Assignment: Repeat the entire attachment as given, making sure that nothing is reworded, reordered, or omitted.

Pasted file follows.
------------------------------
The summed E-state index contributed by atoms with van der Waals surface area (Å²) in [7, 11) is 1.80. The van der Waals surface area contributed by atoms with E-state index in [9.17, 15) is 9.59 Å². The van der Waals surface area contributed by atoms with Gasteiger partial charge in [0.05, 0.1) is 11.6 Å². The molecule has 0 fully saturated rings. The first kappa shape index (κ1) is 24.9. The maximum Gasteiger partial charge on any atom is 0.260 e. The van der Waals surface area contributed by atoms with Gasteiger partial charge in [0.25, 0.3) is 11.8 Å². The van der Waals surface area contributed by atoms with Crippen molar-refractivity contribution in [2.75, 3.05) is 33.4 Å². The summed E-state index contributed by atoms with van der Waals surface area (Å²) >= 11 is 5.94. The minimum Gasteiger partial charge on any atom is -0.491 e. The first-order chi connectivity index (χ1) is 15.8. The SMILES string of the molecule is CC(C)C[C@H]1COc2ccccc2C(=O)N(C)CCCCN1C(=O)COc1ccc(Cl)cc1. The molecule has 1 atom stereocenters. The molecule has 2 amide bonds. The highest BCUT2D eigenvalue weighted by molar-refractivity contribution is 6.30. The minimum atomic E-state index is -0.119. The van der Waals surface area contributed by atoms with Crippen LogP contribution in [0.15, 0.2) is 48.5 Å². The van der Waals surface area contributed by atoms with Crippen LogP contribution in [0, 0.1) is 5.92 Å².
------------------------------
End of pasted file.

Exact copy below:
The summed E-state index contributed by atoms with van der Waals surface area (Å²) in [7, 11) is 1.80. The van der Waals surface area contributed by atoms with E-state index in [9.17, 15) is 9.59 Å². The van der Waals surface area contributed by atoms with Gasteiger partial charge in [0.05, 0.1) is 11.6 Å². The molecule has 0 fully saturated rings. The first kappa shape index (κ1) is 24.9. The maximum Gasteiger partial charge on any atom is 0.260 e. The van der Waals surface area contributed by atoms with Gasteiger partial charge in [0.25, 0.3) is 11.8 Å². The van der Waals surface area contributed by atoms with Crippen molar-refractivity contribution in [2.75, 3.05) is 33.4 Å². The summed E-state index contributed by atoms with van der Waals surface area (Å²) >= 11 is 5.94. The minimum Gasteiger partial charge on any atom is -0.491 e. The first-order chi connectivity index (χ1) is 15.8. The SMILES string of the molecule is CC(C)C[C@H]1COc2ccccc2C(=O)N(C)CCCCN1C(=O)COc1ccc(Cl)cc1. The molecule has 1 atom stereocenters. The molecule has 2 amide bonds. The highest BCUT2D eigenvalue weighted by molar-refractivity contribution is 6.30. The minimum atomic E-state index is -0.119. The van der Waals surface area contributed by atoms with Crippen LogP contribution in [0.15, 0.2) is 48.5 Å². The van der Waals surface area contributed by atoms with Crippen LogP contribution in [0, 0.1) is 5.92 Å².